Shinhan Bank launches national blockchain-based loan platform
Shinhan Bank, the oldest bank in South Korea, announced on May 27 that they would be launching a new blockchain based platform that would make the lending process a whole lot faster for consumers. This comes as the bank has recently stopped issuing virtual accounts for investors interested in digital currencies.
The financial institution is looking to use this technology to decrease costs and increase efficiency in the lending process. This will enable consumers to be able to apply for loans online and have their credit history and financial health evaluated without their ever needing to be a face-to-face conversation with a bank employee.
This, according to the bank, will be the first platform of its kind. It will be a system that is unknown to the South Korean financial world. This new system will allow for verification and confirmation in a quick and easy process for consumers, which could easily catch on within the country and become the standard across the banking industry.
This is not the end of their goal, however. Officials with Shinhan Bank have explained that they intend to use the blockchain technology to provide consumers with additional remote services to enhance the banking experience. The ability to provide a greater amount of remote access while not decreasing security is essential and should have a dramatic impact on the banking system within South Korea.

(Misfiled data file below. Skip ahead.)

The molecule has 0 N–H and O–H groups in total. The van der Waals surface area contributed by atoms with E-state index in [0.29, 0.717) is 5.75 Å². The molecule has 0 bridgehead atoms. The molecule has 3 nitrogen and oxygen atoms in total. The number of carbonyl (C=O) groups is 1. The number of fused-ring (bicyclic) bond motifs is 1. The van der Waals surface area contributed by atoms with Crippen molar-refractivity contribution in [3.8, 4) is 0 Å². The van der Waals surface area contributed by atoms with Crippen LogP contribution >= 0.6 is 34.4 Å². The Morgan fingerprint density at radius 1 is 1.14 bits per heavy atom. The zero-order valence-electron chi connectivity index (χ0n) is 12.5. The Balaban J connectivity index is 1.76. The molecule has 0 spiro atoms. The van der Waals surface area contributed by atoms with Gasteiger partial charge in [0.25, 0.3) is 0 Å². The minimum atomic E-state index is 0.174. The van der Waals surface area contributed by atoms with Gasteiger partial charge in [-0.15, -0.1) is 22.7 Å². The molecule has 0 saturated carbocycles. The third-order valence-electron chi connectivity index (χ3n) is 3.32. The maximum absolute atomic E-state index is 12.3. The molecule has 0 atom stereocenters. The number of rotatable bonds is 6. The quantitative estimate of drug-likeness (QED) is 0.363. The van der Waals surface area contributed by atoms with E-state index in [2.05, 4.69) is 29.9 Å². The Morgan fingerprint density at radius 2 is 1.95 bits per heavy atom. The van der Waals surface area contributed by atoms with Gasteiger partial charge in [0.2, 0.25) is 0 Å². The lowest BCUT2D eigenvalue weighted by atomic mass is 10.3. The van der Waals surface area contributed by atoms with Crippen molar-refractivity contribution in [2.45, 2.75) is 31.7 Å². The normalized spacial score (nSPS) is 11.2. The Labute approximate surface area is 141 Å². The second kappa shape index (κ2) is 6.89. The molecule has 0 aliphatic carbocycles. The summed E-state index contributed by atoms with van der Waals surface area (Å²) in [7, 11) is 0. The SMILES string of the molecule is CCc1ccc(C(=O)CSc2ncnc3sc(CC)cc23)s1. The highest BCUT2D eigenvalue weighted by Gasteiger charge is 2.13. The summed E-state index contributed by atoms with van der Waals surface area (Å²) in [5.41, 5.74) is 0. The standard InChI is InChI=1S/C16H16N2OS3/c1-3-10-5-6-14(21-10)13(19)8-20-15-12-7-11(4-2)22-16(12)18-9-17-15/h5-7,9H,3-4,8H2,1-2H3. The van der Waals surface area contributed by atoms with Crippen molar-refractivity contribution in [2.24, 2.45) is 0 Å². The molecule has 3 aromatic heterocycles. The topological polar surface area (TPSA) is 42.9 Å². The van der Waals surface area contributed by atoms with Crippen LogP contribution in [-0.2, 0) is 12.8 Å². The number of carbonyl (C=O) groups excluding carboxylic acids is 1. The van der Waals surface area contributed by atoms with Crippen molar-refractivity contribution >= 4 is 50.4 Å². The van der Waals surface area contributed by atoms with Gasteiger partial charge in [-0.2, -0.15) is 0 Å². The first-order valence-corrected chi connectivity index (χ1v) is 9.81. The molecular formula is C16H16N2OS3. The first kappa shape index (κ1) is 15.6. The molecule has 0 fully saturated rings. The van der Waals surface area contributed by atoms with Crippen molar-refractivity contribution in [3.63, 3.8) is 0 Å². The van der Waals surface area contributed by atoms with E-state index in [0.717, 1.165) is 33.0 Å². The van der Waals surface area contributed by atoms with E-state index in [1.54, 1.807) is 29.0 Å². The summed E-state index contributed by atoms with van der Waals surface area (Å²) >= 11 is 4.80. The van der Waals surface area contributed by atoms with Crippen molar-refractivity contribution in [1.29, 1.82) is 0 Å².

For those surprised by the use of blockchain technology in their new platform, don’t be. It is true that Shinhan Bank has been one of the primary opponents in South Korea in terms of virtual accounts being created and serviced within their institution. However, Shinhan Bank may have an ulterior motive in mind.
The move to offer this new loan processing system could be a reaction to a push by the Central Bank of South Korea to move toward a cashless system. This, too, has also been opposed by Shinhan Bank, who has expressed concerns about the government attempting to move away from physical currencies, a plan that has been tossed around since 2017.
The financial institution has expressed concerns that this cashless system will open the door for an underground economy that could be detrimental to the overall society, as well as reducing tax revenue.
The move to offer an expedited loan processing service could greatly enhance and increase the power of South Korea’s second largest banking entity. If more consumers were to start using Shinhan Bank as their loan processing institution, the bank would likely be able to stand in the way of any removal of hard currency as a means of conducting transactions.
At the very least, it would give them a leg up on the processing of these kinds of transactions should a cashless society be reached. This would give them the kind of innovative technology that would put them ahead of many of their competitors.
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